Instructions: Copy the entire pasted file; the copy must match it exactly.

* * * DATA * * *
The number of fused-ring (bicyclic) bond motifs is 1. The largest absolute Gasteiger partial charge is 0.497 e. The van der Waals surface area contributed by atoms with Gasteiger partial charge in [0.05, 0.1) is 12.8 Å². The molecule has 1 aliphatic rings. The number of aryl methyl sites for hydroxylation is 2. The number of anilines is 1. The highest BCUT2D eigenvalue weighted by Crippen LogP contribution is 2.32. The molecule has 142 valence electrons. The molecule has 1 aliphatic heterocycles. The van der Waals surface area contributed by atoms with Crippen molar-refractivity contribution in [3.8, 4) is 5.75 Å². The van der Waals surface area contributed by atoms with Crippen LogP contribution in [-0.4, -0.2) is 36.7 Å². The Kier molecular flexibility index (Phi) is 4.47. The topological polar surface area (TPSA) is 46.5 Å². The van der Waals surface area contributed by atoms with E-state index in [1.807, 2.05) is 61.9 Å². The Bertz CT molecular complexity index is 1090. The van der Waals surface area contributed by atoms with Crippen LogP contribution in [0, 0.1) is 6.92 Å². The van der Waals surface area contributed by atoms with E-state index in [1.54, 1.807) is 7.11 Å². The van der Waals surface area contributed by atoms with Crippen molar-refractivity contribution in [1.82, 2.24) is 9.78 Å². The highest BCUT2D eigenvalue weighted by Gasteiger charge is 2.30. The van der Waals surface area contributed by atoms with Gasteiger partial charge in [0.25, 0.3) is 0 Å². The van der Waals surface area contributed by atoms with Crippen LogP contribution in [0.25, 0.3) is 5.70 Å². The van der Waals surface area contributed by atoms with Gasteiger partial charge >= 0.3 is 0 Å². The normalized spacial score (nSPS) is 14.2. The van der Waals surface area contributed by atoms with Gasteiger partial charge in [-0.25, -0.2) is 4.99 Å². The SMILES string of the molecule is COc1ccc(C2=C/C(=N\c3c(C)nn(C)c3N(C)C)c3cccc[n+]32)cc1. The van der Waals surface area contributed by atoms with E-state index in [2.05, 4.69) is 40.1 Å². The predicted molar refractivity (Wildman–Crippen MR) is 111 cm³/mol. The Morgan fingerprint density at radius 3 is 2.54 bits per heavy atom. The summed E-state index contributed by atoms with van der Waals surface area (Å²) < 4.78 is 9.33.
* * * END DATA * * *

The number of fused-ring (bicyclic) bond motifs is 1. The largest absolute Gasteiger partial charge is 0.497 e. The van der Waals surface area contributed by atoms with Gasteiger partial charge in [0.05, 0.1) is 12.8 Å². The molecule has 1 aliphatic rings. The number of aryl methyl sites for hydroxylation is 2. The number of anilines is 1. The highest BCUT2D eigenvalue weighted by Crippen LogP contribution is 2.32. The molecule has 142 valence electrons. The molecule has 1 aliphatic heterocycles. The van der Waals surface area contributed by atoms with Crippen molar-refractivity contribution in [3.8, 4) is 5.75 Å². The van der Waals surface area contributed by atoms with Crippen LogP contribution in [-0.4, -0.2) is 36.7 Å². The Kier molecular flexibility index (Phi) is 4.47. The topological polar surface area (TPSA) is 46.5 Å². The van der Waals surface area contributed by atoms with E-state index in [1.807, 2.05) is 61.9 Å². The Bertz CT molecular complexity index is 1090. The van der Waals surface area contributed by atoms with Crippen LogP contribution in [0, 0.1) is 6.92 Å². The van der Waals surface area contributed by atoms with E-state index in [1.54, 1.807) is 7.11 Å². The van der Waals surface area contributed by atoms with Crippen molar-refractivity contribution in [1.82, 2.24) is 9.78 Å². The highest BCUT2D eigenvalue weighted by Gasteiger charge is 2.30. The van der Waals surface area contributed by atoms with Gasteiger partial charge in [0.25, 0.3) is 0 Å². The van der Waals surface area contributed by atoms with Crippen LogP contribution in [0.25, 0.3) is 5.70 Å². The van der Waals surface area contributed by atoms with Gasteiger partial charge >= 0.3 is 0 Å². The normalized spacial score (nSPS) is 14.2. The van der Waals surface area contributed by atoms with Gasteiger partial charge in [-0.25, -0.2) is 4.99 Å². The SMILES string of the molecule is COc1ccc(C2=C/C(=N\c3c(C)nn(C)c3N(C)C)c3cccc[n+]32)cc1. The van der Waals surface area contributed by atoms with E-state index in [2.05, 4.69) is 40.1 Å². The predicted molar refractivity (Wildman–Crippen MR) is 111 cm³/mol. The Morgan fingerprint density at radius 3 is 2.54 bits per heavy atom. The summed E-state index contributed by atoms with van der Waals surface area (Å²) < 4.78 is 9.33.